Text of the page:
For policy-based inquiries, the trend in recent years has been to move away from the evidentiary type of process. Policy-based inquiries are conducted more as research, consultative processes involving experts and people with experience and particular perspectives. The use of background papers, expert panels, roundtable discussions and the like can often help to streamline the inquiry process. In the Arar Policy Review, for example, we commissioned eight significant background papers on issues including comparative international models for review of national security activities, national security and rights and freedoms, and the RCMP’s role in national security. All participants were invited to respond to the consultation papers, answer questions posed by the Commission, attend expert roundtables, and make written submissions. Some of the participants were also invited to make oral submissions, which were generally presented not by lawyers, but by those directly involved in the issues.
The point is that inquiries legislation generally allows commissioners considerable scope in crafting procedures that will respect the need for transparency and thoroughness on the one hand, and allow the commissioner’s work to proceed in a much more efficient manner than would be the case if all information were to be assessed through public evidentiary hearings as has often been the case in the past.
In the end, however, it is essential that the commissioner’s report be made public subject only to concerns such as privilege or national security. The reason for calling an inquiry requires as fulsome a public report as possible. Interestingly, the late Justice Archie Campbell conducted two very successful inquiries in Ontario, the Bernardo Investigation Review and the SARS Inquiry, largely in private. In both cases, the full reports were released to the public and very well received.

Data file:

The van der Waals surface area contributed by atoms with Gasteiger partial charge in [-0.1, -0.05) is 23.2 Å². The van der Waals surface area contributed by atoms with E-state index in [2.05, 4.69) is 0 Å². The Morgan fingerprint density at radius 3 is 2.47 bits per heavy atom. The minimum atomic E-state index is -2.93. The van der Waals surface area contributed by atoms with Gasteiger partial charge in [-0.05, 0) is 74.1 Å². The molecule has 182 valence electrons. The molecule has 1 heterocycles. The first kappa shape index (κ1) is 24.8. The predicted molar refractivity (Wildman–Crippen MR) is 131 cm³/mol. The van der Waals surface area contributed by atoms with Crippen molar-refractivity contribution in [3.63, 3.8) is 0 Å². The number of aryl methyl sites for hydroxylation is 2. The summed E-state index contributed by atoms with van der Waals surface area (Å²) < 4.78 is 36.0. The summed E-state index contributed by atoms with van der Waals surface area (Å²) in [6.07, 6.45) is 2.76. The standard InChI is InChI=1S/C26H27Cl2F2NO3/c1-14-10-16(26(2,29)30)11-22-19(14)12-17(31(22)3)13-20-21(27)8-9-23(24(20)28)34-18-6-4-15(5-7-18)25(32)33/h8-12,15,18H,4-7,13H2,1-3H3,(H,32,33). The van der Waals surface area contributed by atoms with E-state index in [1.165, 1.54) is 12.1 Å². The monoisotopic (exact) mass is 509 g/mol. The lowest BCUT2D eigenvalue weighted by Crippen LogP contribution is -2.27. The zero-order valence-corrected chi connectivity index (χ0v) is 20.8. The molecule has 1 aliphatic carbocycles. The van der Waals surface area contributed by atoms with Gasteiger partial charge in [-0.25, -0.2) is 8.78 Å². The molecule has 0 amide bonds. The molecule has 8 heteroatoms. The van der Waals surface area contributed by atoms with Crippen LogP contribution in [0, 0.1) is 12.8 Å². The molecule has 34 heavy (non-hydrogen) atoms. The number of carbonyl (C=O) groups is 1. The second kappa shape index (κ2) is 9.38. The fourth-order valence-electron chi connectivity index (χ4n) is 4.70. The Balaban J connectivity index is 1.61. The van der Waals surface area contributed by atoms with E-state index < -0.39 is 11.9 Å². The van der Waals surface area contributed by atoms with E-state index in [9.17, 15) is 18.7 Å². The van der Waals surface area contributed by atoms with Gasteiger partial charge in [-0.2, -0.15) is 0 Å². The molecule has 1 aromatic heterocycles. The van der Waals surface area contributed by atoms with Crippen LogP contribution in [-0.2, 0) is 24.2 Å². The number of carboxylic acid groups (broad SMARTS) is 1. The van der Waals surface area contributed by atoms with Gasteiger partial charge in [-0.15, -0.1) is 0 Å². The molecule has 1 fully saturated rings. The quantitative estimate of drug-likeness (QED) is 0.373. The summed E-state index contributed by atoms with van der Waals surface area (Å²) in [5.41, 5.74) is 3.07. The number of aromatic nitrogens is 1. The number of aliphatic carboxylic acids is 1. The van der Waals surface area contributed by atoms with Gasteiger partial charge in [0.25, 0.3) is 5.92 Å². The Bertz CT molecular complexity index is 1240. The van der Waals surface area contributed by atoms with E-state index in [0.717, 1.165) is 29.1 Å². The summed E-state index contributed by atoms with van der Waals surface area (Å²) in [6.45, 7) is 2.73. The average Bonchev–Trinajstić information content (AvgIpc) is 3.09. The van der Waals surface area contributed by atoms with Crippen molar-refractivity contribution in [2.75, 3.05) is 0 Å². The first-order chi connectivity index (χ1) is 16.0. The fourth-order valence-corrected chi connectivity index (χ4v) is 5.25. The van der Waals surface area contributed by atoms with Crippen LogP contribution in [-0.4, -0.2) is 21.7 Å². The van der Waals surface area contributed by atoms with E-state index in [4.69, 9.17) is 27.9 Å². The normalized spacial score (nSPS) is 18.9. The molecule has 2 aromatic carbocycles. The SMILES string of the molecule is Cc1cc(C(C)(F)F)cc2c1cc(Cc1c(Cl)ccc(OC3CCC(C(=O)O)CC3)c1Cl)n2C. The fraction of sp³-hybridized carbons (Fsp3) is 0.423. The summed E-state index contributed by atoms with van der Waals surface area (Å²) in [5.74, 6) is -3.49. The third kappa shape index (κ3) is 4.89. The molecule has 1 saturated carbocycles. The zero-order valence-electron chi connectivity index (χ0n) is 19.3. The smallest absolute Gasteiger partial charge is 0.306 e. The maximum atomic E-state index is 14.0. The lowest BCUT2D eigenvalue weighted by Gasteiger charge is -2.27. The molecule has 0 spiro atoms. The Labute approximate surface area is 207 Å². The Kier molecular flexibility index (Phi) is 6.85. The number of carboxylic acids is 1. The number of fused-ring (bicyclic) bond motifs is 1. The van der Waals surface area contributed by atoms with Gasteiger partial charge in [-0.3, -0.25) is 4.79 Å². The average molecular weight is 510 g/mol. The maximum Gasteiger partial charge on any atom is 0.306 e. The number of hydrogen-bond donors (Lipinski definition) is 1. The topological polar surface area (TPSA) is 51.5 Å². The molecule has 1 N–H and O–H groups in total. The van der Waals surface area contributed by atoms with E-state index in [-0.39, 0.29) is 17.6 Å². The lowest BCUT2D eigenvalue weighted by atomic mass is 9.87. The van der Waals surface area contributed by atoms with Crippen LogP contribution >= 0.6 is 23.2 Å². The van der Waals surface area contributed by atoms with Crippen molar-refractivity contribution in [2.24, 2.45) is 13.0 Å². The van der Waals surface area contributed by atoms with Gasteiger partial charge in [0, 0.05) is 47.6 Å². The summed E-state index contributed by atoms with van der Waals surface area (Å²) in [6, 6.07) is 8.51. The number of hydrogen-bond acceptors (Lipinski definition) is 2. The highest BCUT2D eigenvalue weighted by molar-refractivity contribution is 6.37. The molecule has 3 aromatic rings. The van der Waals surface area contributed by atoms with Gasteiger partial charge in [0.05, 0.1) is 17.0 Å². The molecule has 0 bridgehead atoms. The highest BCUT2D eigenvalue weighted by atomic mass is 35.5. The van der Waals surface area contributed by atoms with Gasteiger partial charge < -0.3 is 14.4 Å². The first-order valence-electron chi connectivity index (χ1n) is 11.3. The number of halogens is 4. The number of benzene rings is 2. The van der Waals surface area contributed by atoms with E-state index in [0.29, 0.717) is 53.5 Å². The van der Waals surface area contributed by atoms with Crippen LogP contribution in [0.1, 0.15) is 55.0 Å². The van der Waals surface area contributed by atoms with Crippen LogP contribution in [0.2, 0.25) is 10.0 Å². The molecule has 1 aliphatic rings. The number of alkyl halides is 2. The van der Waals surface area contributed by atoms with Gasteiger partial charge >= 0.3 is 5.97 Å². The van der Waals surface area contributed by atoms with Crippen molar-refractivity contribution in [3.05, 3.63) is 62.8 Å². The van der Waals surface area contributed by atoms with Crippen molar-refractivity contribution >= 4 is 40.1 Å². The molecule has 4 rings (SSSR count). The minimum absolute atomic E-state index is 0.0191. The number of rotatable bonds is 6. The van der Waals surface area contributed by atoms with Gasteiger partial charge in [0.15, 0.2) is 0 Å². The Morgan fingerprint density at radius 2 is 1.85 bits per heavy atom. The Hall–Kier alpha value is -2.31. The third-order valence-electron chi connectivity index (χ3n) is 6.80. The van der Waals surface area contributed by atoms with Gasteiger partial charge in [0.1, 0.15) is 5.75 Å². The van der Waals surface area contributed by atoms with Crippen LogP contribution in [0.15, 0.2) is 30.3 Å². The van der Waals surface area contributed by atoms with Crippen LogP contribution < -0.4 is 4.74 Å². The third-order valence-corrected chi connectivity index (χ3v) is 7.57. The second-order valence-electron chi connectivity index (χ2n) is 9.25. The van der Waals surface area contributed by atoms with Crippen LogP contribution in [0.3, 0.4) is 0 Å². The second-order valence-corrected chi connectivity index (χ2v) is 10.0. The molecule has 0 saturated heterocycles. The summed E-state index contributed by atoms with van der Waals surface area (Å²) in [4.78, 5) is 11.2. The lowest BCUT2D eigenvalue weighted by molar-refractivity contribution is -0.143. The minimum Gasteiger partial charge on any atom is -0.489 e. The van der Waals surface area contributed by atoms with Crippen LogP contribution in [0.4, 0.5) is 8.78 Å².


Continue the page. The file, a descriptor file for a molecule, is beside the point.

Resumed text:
My second observation about the inquiry process relates to the need to ensure procedural fairness to those who may be adversely affected by the information that emerges during the course of the inquiry or in the report. This is critically important. There is enormous potential for an inquiry, particularly a public inquiry, to seriously damage personal and professional reputations. Because of the nature of the issues that give rise to an inquiry, there is often a great deal of publicity both with respect to the evidence called during the hearing process, and to the report which is issued by the commissioner. Inquiry hearings are frequently covered live on television, and news media often assign reporters to cover the inquiry on more or less a full-time basis. This was certainly the case in both Walkerton and Arar. During the course of hearings, the evidence is reported in newspapers and on the radio before the commissioner has formed any conclusions with respect to the facts. News is frequently generated by focusing on evidence that points to fault by individuals or institutions.
Those caught up in an inquiry process face a very real danger of having their professional or personal reputations seriously affected by the exceptional amount of public attention generated by the inquiry process. Inquiries legislations usually provide for some measure of formal legal protection. For example, section 13 of the Federal Inquiries Act and section 5 of the Ontario Public Inquiries Act provide that those whose interests may be affected must be given notice of evidence that may affect their interests and the opportunity to participate in the inquiry process. Evidence that adversely affects one’s reputation triggers the procedural fairness requirements in these statutes. Commonly a commissioner will grant standing to individuals who may be affected, permit them personally or through counsel to cross-examine, call evidence and make arguments about what conclusions the commissioner should reach in his or her report. There is also some protection provided by way of section 13 of the Charter, which provides protection against subsequent use of a witness’ incriminating testimony.